This could just be a sad but predictable trio of entries in a long series called What Women Journalists Were Forced to Endure This Week.
It could be, and in some ways it is, but it’s something else too.
Because in each of these stories, something awesome happened: The women fought back in brilliant ways.
Pretty terrible, right? But Olivia Nuzzi’s column chronicling the whole ordeal not only puts this guy in his place, it is a brilliant analysis of what politics has become in the Age of Trump:
Among people who exist publicly, like reporters do, “Don’t read the comments!” is a common refrain. It’s a suggestion that by ignoring the segment of the population who hide behind their computer screens and spout off, you can render them powerless.
At one point, that might’ve been true.
But it’s no longer a question of what the journalist—who chose a career that invites public criticism—can handle.
We are now existing in the post-shame era of American politics, where the comments have come alive—and they’re running for office.
A Minneapolis news anchor was reporting on the story of Jacob Wetterling, a young boy who disappeared in 1989. Jana Shortall treated the story with a kind of elegance you don’t often see in local broadcast news — Wetterling’s disappearance “changed us … It made us different kids, it made us different parents,” she said. But a columnist for the Star Tribune didn’t care much about what Shortall had to say; she was focused on what Shortall had to wear. Her jeans were “inappropriate” and “downright jarring,” the columnist wrote.
Shortall’s response, like Nuzzi’s, was perfect. A snippet:
You made it about my pants.
You. You, whose name I will never write again.
You. You with the column I will not link to.
You. The bully with the keyboard who took this night, this story, and made into gossip about my pants.
Shame on you.
This is something that men and women journalists alike have to deal with: political operatives who will try to advance a narrative regardless of the facts. But when a Donald Trump adviser tried to downplay Trump’s yearslong flirtation with birtherism, NBC’s Katy Tur was having none of it.
Tur repeatedly called Jack Kingston out for interrupting her and trying to speak over her, and methodically detailed countless interactions she’s had from more than a year on the campaign trail that refuted what Kingston was saying.
Some of these interactions are hard to read and watch, but I’ll take the silver lining: Though it’s common for women reporters to face everything from outright rape threats to petty fixations on their outfits, it’s becoming just as common for them to feel empowered enough to call this behavior out and shut it down.
What VOSD Learned This Week
We published this guide to the 14 local #bananasballot measures as early as we could so that you’d have time to work your way through it. Some of the measures are complicated and dense, some are not all that sexy, but they’re all begging for a decision by you – so get to studying!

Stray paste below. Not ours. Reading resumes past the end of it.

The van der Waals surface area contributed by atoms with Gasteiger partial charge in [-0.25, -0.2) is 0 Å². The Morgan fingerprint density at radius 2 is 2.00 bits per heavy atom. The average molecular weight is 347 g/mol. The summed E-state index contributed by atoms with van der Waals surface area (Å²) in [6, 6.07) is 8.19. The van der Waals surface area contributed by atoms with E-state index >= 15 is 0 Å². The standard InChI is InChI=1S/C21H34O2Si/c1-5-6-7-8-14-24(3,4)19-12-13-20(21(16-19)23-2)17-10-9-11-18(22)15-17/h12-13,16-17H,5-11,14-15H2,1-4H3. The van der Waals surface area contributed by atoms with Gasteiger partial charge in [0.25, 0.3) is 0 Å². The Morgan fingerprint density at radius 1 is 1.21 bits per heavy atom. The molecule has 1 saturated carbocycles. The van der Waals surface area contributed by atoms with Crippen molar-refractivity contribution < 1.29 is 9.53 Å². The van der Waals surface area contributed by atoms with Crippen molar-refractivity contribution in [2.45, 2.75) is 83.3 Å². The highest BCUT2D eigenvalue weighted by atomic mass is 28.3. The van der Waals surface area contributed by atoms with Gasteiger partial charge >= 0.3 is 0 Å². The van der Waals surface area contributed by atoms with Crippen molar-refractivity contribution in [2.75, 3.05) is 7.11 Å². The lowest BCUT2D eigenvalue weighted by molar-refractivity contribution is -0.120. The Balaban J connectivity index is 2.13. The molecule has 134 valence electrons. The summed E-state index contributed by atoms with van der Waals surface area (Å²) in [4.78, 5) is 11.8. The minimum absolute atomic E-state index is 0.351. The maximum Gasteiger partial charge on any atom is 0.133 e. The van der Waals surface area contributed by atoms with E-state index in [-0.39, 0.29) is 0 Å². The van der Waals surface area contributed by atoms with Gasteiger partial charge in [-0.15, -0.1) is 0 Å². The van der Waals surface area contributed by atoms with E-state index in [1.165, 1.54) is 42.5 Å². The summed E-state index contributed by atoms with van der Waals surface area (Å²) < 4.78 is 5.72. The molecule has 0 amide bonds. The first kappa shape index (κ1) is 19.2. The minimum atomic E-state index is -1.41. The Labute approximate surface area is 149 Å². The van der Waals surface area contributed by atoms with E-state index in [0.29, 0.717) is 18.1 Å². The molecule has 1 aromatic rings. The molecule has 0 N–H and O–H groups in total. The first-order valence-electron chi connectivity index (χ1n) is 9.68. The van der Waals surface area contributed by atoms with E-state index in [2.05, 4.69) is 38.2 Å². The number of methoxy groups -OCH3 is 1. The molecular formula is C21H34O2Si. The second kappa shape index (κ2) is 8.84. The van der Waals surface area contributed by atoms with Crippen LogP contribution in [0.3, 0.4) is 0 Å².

One of those complicated measures is the one being offered by the Chargers, who want voters to approve their plan for a new downtown stadium. Scott Lewis found that one of the claims being offered by Chargers’ supporters as to why people should embrace the measure is misleading.
Even if you set the prospect of a new stadium aside for a second, the neighborhood where one would go – East Village – has seen an enormous amount of change over the last decade. Now, one of the last remnants of the neighborhood’s reputation as a haven for artists is on its way out.
There have been many stories over the last few years about police departments scrambling to clear their backlog of untested rape kits. San Diego is not one of them. It’s not because it doesn’t have a backlog – it has 2,400 untested kits by its own admission. It’s because unlike other departments that are instituting policies to test all kits, SDPD doesn’t think doing so is valuable or efficient.
Voters in Poway won’t have to wrangle with all the citywide San Diego measures on the ballot, but they will have to get to know the nine school board candidates vying for two seats. Here’s something to help that process along.
What I’m Reading
• A stunning read about what happened on board Air Force One on Sept. 11, 2001, when it was the only plane in the sky. (Politico Mag)
• Turns out, “bite mark analysis” – which has been used to put lots of people in prison, sometimes for life – is actually garbage science. (The Intercept)
• This examination of New York City’s ambitious universal pre-K program hits at something much bigger – the very nature of government services in America. (The Atlantic)
• This story about how often and how casually police departments dismiss rape reports as “unfounded” is infuriating. (Buzzfeed)
Line of the Week
“In the end, it isn’t in anyone’s interest to call bullshit.” – How the culture of Silicon Valley kept the myth of Theranos alive for so long, from a pretty epic story about the company’s downfall.